default blog post image

Out of sight, out of time?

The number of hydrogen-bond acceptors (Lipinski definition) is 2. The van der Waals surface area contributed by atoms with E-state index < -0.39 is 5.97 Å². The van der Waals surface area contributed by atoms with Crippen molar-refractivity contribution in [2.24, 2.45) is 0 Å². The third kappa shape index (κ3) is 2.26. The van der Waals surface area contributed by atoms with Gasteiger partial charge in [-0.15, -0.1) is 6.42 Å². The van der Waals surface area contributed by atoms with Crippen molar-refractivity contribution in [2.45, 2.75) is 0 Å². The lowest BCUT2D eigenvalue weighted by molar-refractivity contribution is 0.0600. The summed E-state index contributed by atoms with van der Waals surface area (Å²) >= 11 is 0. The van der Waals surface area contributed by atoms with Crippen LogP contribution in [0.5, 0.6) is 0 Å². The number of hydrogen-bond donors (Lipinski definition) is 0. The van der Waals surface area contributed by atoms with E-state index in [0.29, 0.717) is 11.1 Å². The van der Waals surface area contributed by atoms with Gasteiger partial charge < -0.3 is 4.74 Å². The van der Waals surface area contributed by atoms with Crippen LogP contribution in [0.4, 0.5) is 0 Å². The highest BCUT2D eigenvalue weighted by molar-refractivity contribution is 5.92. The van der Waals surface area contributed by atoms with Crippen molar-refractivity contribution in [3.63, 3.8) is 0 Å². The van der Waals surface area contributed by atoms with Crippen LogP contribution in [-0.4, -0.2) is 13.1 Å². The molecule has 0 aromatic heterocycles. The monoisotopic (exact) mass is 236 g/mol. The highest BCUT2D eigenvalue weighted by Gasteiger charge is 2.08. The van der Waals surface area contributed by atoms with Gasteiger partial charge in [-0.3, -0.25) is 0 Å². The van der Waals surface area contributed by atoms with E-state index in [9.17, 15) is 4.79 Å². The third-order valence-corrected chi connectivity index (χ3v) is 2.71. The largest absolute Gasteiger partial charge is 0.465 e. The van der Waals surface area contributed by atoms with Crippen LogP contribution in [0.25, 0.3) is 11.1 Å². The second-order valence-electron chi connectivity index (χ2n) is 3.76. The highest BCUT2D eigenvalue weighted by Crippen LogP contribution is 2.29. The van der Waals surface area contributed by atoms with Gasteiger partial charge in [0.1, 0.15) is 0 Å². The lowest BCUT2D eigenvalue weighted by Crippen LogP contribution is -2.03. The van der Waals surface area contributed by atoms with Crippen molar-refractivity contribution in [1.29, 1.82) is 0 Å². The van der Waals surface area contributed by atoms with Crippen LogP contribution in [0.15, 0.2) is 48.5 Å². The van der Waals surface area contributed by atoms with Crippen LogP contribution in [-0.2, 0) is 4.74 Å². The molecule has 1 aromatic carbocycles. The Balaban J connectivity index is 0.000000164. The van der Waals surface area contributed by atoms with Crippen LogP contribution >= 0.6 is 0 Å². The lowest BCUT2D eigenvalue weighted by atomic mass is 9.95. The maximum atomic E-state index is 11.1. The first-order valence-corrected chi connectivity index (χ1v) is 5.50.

Here's a quiz for the birdwatchers out there: Which country has experienced the greatest loss of bird species over the past quarter century? (And by "greatest loss," I mean global extinctions). The answer is not Brazil, Indonesia, Colombia, or some other developing country—it's the United States. By my calculation, nine species of birds have vanished from the US since 1980 (see Wilcove, D.S. 2005. "Rediscovery of the Ivory-billed Woodpecker." Science 308: 1422-1423), by far the largest number of any nation during this time period. The majority of these extinctions—six out of nine—occurred in Hawaii. Indeed, our fiftieth state can justly be called the Extinction Capital of the World. At least half of Hawaii's native land birds were extirpated by the early Polynesian settlers, who cleared the lowland forests, hunted the larger species, and introduced the first of what would eventually become an army of non-native species that prey upon or compete with the native species. And approximately half of the remaining species disappeared following the arrival of European settlers in the 19th century. The Europeans cleared still more of the forests and brought with them many more harmful invasive species, including mosquitoes that transmitted two deadly diseases-avian pox and avian malaria-to the native birds. What is so troubling about the Hawaiian experience is that the losses continue to mount, notwithstanding all the agencies, laws, and regulations we have created to prevent these things from happening. The poouli, a dapper little songbird restricted to a small area of cloud forest in Maui, vanished in 2004. And within the past few years, populations of two more songbirds—the Kauai akepa and the Kauai creeper—appear to have crashed, raising the possibility that they, too, will become extinct in the not-too-distant future. Moreover, the birds are just the tip of the iceberg: hundreds of other Hawaiian species—from mammals to insects to vascular plants—teeter on the brink of extinction. Sadly, the conservation of Hawaii's amazing flora and fauna has been a relatively low priority for the U.S. Fish and Wildlife Service, the agency charged with safe-guarding the nation's imperiled wildlife. Much more money has been spent on behalf of the mainland's abundant ducks and geese or even its endangered species than has been devoted to Hawaii's beleaguered species. And Hawaii's Congressional delegation, which includes two of the most senior members of the U.S. Senate, has shown little interest in going to bat for the state's wildlife. Hawaii's fauna and flora are unique precisely because the Hawaiian Islands are so remote and isolated. But that isolation appears to have worked against those species in another way: it has left far too many Americans unaware of the tidal wave of extinction that is sweeping over our fiftieth state. What do you think? Leave us a comment. ———- David Wilcove is professor of ecology, evolutionary biology, and public affairs at Princeton University and one of the world’s leading experts on endangered species. He is the author of No Way Home: The Decline of the World’s Great Animal Migrations.